Pfizer’s €100m spend sees plants ‘well-placed for future’

Drugs giant, Pfizer has announced a further $130m (€100m) investment in its manufacturing facilities here, heralding a significant strengthening of its commitment to its Irish operations.

While the move is not creating any additional permanent jobs, it will significantly expand Pfizer’s Irish facilities and result in them producing more advanced and complex therapies for a number of key diseases.

Of the spend, $100m will be invested in the Grange Castle site in Dublin, with the remainder going on Pfizer’s Ringaskiddy plant, in Cork.

The Dublin investment will create additional manufacturing capacity by expanding the existing unit, which produces protein drug substance for the company’s rheumatoid arthritis treatment. A new production line will be established, at Grange Castle, increasing capacity and doubling productivity. The expanded facility will create 140 construction jobs over the next year — with a peak potential of 250 positions — and will be fully operational by 2015.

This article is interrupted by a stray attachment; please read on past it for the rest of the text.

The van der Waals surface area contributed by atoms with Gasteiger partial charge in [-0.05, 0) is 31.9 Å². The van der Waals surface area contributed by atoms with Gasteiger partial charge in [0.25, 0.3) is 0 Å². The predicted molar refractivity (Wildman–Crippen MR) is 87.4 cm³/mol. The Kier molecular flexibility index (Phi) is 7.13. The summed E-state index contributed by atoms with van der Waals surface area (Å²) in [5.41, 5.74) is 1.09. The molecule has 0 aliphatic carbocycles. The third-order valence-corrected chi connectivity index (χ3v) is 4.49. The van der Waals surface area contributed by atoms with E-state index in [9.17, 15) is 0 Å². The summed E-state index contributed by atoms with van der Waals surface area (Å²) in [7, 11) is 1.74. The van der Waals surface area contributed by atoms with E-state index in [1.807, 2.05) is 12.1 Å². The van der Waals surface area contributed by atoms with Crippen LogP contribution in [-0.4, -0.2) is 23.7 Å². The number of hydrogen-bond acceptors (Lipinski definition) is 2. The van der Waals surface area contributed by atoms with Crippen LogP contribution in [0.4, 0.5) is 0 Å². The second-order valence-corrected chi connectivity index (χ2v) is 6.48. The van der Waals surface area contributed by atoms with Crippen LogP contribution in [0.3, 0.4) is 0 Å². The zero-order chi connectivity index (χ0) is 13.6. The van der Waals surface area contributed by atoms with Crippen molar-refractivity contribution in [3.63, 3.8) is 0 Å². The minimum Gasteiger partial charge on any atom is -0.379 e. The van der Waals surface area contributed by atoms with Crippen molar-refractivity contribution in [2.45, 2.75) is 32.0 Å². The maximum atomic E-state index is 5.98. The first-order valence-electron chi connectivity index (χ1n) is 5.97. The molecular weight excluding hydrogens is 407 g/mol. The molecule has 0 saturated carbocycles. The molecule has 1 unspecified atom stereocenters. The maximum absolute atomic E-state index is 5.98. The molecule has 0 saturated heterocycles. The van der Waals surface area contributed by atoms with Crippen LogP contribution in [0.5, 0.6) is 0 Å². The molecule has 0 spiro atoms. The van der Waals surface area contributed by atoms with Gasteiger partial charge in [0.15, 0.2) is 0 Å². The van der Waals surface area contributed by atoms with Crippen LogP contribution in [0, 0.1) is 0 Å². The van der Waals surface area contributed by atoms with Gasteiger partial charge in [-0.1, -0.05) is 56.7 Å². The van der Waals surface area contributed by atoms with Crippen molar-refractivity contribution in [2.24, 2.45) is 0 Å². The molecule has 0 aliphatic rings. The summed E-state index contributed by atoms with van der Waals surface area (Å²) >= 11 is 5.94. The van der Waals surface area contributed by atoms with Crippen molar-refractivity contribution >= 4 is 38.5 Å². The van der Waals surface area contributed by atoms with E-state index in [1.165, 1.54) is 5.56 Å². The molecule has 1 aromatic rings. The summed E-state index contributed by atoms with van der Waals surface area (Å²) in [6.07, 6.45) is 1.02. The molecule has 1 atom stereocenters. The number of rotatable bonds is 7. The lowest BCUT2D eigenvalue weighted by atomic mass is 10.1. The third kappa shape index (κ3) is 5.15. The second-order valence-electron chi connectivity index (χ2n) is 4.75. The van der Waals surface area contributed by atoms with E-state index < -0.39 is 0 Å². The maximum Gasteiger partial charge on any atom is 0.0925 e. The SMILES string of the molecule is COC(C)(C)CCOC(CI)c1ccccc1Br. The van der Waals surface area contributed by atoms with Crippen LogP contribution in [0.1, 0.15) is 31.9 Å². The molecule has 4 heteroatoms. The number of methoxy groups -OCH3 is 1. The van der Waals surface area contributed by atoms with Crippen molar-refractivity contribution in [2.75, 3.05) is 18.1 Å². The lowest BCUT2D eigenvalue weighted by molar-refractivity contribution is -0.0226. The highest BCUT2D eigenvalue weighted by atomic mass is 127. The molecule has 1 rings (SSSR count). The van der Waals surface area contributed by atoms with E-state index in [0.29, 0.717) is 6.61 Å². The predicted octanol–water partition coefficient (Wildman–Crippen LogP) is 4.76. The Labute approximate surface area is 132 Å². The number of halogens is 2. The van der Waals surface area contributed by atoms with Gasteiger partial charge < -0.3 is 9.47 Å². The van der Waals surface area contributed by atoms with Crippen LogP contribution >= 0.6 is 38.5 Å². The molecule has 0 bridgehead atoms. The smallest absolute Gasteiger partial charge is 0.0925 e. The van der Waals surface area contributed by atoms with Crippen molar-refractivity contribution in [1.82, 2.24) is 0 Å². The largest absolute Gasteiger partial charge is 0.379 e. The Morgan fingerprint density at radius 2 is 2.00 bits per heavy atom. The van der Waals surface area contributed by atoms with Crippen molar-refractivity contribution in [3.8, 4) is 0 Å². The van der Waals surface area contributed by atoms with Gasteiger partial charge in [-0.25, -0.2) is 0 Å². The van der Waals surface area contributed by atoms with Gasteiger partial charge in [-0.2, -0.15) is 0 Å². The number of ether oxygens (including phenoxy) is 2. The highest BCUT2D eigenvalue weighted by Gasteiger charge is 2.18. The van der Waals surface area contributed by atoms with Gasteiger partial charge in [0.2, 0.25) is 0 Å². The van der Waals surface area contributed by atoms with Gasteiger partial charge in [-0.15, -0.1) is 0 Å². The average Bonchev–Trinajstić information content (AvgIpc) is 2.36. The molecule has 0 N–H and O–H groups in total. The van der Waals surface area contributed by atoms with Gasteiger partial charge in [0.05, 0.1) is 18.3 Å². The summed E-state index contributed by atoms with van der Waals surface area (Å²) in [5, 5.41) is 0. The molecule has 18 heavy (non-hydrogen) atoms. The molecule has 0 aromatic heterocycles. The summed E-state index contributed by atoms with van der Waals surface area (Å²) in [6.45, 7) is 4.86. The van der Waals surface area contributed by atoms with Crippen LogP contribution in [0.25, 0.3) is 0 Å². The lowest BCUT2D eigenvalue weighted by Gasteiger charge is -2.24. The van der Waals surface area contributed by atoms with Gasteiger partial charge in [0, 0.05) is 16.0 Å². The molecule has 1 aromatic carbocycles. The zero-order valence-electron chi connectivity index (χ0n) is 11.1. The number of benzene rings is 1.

At Ringaskiddy, a specialist new capability to manufacture some of Pfizer’s newest medicines — including treatments for cancer and other future pipeline medicines — is being worked on. This, the company said, will position the site to be considered for ongoing development work on new products, both clinical and for commercial launch.

“There is an opportunity for Pfizer’s Irish sites to attract the development of new medicines, while also continuing to manufacture existing, important medicines. Our Irish operations are significant and we have excellent colleagues across our sites,” Pfizer vice president Dr Paul Duffy said.

“This additional scale and capability, arising from these investments, ensure both sites are well-placed for the future within the Pfizer global supply network,” he added.

IDA Ireland chief Barry O’Leary welcomed the investments, noting that Pfizer — since arriving in here in the late 1960s — has invested more than $7bn. The company currently employs nearly 1,500 people in its Irish manufacturing sites.

Jobs and Enterprise Minister Richard Bruton said the announcement proves that the Government is taking “the right steps” to ensure Ireland is seen as a “key location” for big multinationals, while Cork Chamber welcomed the Ringaskiddy investment.


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